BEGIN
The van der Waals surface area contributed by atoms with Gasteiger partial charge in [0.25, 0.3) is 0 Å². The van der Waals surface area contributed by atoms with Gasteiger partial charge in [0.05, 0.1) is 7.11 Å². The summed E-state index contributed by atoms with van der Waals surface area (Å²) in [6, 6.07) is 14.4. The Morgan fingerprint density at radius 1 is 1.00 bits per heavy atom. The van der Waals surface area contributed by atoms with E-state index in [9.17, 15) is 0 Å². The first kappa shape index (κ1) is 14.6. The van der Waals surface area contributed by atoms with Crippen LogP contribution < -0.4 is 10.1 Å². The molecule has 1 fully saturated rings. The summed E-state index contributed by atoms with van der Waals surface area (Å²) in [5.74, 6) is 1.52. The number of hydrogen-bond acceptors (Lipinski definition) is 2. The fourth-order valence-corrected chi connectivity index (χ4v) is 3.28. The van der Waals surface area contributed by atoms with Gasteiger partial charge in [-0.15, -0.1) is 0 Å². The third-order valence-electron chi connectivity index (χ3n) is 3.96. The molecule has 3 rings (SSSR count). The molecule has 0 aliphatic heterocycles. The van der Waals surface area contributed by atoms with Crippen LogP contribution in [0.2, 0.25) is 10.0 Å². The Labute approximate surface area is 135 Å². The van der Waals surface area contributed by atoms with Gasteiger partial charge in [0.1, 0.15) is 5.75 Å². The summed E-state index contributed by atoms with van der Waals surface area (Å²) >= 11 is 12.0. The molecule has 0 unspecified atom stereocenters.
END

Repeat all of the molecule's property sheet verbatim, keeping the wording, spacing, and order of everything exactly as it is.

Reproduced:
The van der Waals surface area contributed by atoms with Gasteiger partial charge in [0.25, 0.3) is 0 Å². The van der Waals surface area contributed by atoms with Gasteiger partial charge in [0.05, 0.1) is 7.11 Å². The summed E-state index contributed by atoms with van der Waals surface area (Å²) in [6, 6.07) is 14.4. The Morgan fingerprint density at radius 1 is 1.00 bits per heavy atom. The van der Waals surface area contributed by atoms with E-state index in [9.17, 15) is 0 Å². The first kappa shape index (κ1) is 14.6. The van der Waals surface area contributed by atoms with Crippen LogP contribution < -0.4 is 10.1 Å². The molecule has 1 fully saturated rings. The summed E-state index contributed by atoms with van der Waals surface area (Å²) in [5.74, 6) is 1.52. The number of hydrogen-bond acceptors (Lipinski definition) is 2. The fourth-order valence-corrected chi connectivity index (χ4v) is 3.28. The van der Waals surface area contributed by atoms with Gasteiger partial charge in [-0.15, -0.1) is 0 Å². The third-order valence-electron chi connectivity index (χ3n) is 3.96. The molecule has 3 rings (SSSR count). The molecule has 0 aliphatic heterocycles. The van der Waals surface area contributed by atoms with Crippen LogP contribution in [0.2, 0.25) is 10.0 Å². The Labute approximate surface area is 135 Å². The van der Waals surface area contributed by atoms with Gasteiger partial charge in [0.1, 0.15) is 5.75 Å². The summed E-state index contributed by atoms with van der Waals surface area (Å²) >= 11 is 12.0. The molecule has 0 unspecified atom stereocenters.